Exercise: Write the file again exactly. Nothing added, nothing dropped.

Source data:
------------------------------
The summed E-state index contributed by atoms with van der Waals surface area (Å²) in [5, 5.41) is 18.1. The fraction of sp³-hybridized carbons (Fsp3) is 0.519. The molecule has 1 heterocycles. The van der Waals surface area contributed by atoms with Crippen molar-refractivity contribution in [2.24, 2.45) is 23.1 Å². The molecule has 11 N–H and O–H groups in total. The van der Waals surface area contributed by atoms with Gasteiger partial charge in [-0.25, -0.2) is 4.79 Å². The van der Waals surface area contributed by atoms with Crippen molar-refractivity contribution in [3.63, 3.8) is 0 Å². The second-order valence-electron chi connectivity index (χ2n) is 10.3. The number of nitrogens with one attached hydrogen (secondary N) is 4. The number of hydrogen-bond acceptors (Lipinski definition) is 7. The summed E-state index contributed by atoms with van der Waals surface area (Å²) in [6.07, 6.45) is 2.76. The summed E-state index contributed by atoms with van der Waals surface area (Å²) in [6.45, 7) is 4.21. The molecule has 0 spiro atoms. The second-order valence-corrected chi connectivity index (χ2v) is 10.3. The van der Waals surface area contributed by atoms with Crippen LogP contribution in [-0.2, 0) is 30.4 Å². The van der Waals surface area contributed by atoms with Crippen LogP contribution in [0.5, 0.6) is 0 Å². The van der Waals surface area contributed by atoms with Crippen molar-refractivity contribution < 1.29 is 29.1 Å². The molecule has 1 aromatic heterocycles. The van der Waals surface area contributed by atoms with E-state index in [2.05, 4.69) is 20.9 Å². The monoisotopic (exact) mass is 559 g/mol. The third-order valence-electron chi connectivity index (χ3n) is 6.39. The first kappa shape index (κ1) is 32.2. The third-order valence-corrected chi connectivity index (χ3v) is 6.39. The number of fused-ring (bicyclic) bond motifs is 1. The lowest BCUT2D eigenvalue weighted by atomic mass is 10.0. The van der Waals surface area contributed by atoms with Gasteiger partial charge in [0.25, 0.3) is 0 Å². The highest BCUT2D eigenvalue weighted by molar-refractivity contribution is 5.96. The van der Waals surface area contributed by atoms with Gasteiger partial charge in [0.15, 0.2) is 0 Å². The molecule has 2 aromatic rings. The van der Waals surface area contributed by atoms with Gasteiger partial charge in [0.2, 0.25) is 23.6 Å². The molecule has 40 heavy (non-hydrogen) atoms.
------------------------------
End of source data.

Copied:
The summed E-state index contributed by atoms with van der Waals surface area (Å²) in [5, 5.41) is 18.1. The fraction of sp³-hybridized carbons (Fsp3) is 0.519. The molecule has 1 heterocycles. The van der Waals surface area contributed by atoms with Crippen molar-refractivity contribution in [2.24, 2.45) is 23.1 Å². The molecule has 11 N–H and O–H groups in total. The van der Waals surface area contributed by atoms with Gasteiger partial charge in [-0.25, -0.2) is 4.79 Å². The van der Waals surface area contributed by atoms with Crippen molar-refractivity contribution in [3.63, 3.8) is 0 Å². The second-order valence-electron chi connectivity index (χ2n) is 10.3. The number of nitrogens with one attached hydrogen (secondary N) is 4. The number of hydrogen-bond acceptors (Lipinski definition) is 7. The summed E-state index contributed by atoms with van der Waals surface area (Å²) in [6.07, 6.45) is 2.76. The summed E-state index contributed by atoms with van der Waals surface area (Å²) in [6.45, 7) is 4.21. The molecule has 0 spiro atoms. The second-order valence-corrected chi connectivity index (χ2v) is 10.3. The van der Waals surface area contributed by atoms with Crippen LogP contribution in [-0.2, 0) is 30.4 Å². The van der Waals surface area contributed by atoms with Crippen LogP contribution in [0.5, 0.6) is 0 Å². The van der Waals surface area contributed by atoms with Crippen molar-refractivity contribution < 1.29 is 29.1 Å². The molecule has 1 aromatic heterocycles. The van der Waals surface area contributed by atoms with E-state index in [2.05, 4.69) is 20.9 Å². The monoisotopic (exact) mass is 559 g/mol. The third-order valence-electron chi connectivity index (χ3n) is 6.39. The first kappa shape index (κ1) is 32.2. The third-order valence-corrected chi connectivity index (χ3v) is 6.39. The number of fused-ring (bicyclic) bond motifs is 1. The lowest BCUT2D eigenvalue weighted by atomic mass is 10.0. The van der Waals surface area contributed by atoms with Gasteiger partial charge in [0.25, 0.3) is 0 Å². The highest BCUT2D eigenvalue weighted by molar-refractivity contribution is 5.96. The van der Waals surface area contributed by atoms with Gasteiger partial charge in [0.15, 0.2) is 0 Å². The molecule has 2 aromatic rings. The van der Waals surface area contributed by atoms with Gasteiger partial charge in [0.2, 0.25) is 23.6 Å². The molecule has 40 heavy (non-hydrogen) atoms.